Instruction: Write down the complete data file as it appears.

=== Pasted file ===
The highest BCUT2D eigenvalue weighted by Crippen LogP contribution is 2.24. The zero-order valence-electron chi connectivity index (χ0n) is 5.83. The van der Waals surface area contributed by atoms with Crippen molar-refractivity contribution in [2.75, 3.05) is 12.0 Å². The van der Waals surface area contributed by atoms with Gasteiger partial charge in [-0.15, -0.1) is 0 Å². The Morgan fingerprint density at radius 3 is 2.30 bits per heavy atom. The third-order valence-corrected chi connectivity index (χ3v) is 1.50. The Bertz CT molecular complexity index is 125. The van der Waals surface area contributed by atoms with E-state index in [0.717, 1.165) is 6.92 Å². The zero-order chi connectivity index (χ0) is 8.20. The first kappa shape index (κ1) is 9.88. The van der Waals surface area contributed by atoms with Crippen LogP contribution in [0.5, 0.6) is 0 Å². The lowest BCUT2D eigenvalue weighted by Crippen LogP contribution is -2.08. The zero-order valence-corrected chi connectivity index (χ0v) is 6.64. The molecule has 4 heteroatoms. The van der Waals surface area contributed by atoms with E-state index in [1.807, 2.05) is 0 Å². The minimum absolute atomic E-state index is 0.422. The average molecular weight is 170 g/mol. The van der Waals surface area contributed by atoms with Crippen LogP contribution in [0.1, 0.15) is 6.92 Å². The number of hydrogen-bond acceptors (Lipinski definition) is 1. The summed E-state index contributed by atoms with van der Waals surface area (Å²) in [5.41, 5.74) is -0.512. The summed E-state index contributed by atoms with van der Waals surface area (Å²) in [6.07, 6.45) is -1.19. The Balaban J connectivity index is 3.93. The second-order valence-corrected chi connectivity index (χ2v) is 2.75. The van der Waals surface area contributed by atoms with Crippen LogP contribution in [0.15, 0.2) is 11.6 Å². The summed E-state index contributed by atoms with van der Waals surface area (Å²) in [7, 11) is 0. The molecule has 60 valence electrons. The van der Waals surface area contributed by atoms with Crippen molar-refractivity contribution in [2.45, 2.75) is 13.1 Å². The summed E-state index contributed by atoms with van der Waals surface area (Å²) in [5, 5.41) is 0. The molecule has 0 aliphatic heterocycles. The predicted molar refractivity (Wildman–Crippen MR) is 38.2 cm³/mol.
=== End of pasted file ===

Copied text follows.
The highest BCUT2D eigenvalue weighted by Crippen LogP contribution is 2.24. The zero-order valence-electron chi connectivity index (χ0n) is 5.83. The van der Waals surface area contributed by atoms with Crippen molar-refractivity contribution in [2.75, 3.05) is 12.0 Å². The van der Waals surface area contributed by atoms with Gasteiger partial charge in [-0.15, -0.1) is 0 Å². The Morgan fingerprint density at radius 3 is 2.30 bits per heavy atom. The third-order valence-corrected chi connectivity index (χ3v) is 1.50. The Bertz CT molecular complexity index is 125. The van der Waals surface area contributed by atoms with E-state index in [0.717, 1.165) is 6.92 Å². The zero-order chi connectivity index (χ0) is 8.20. The first kappa shape index (κ1) is 9.88. The van der Waals surface area contributed by atoms with Crippen LogP contribution in [0.5, 0.6) is 0 Å². The lowest BCUT2D eigenvalue weighted by Crippen LogP contribution is -2.08. The zero-order valence-corrected chi connectivity index (χ0v) is 6.64. The molecule has 4 heteroatoms. The van der Waals surface area contributed by atoms with E-state index in [1.807, 2.05) is 0 Å². The minimum absolute atomic E-state index is 0.422. The average molecular weight is 170 g/mol. The van der Waals surface area contributed by atoms with Crippen LogP contribution in [0.1, 0.15) is 6.92 Å². The number of hydrogen-bond acceptors (Lipinski definition) is 1. The summed E-state index contributed by atoms with van der Waals surface area (Å²) in [5.41, 5.74) is -0.512. The summed E-state index contributed by atoms with van der Waals surface area (Å²) in [6.07, 6.45) is -1.19. The Balaban J connectivity index is 3.93. The second-order valence-corrected chi connectivity index (χ2v) is 2.75. The van der Waals surface area contributed by atoms with Crippen LogP contribution in [0.15, 0.2) is 11.6 Å². The summed E-state index contributed by atoms with van der Waals surface area (Å²) in [7, 11) is 0. The molecule has 60 valence electrons. The van der Waals surface area contributed by atoms with Crippen molar-refractivity contribution in [2.45, 2.75) is 13.1 Å². The summed E-state index contributed by atoms with van der Waals surface area (Å²) in [5, 5.41) is 0. The molecule has 0 aliphatic heterocycles. The predicted molar refractivity (Wildman–Crippen MR) is 38.2 cm³/mol.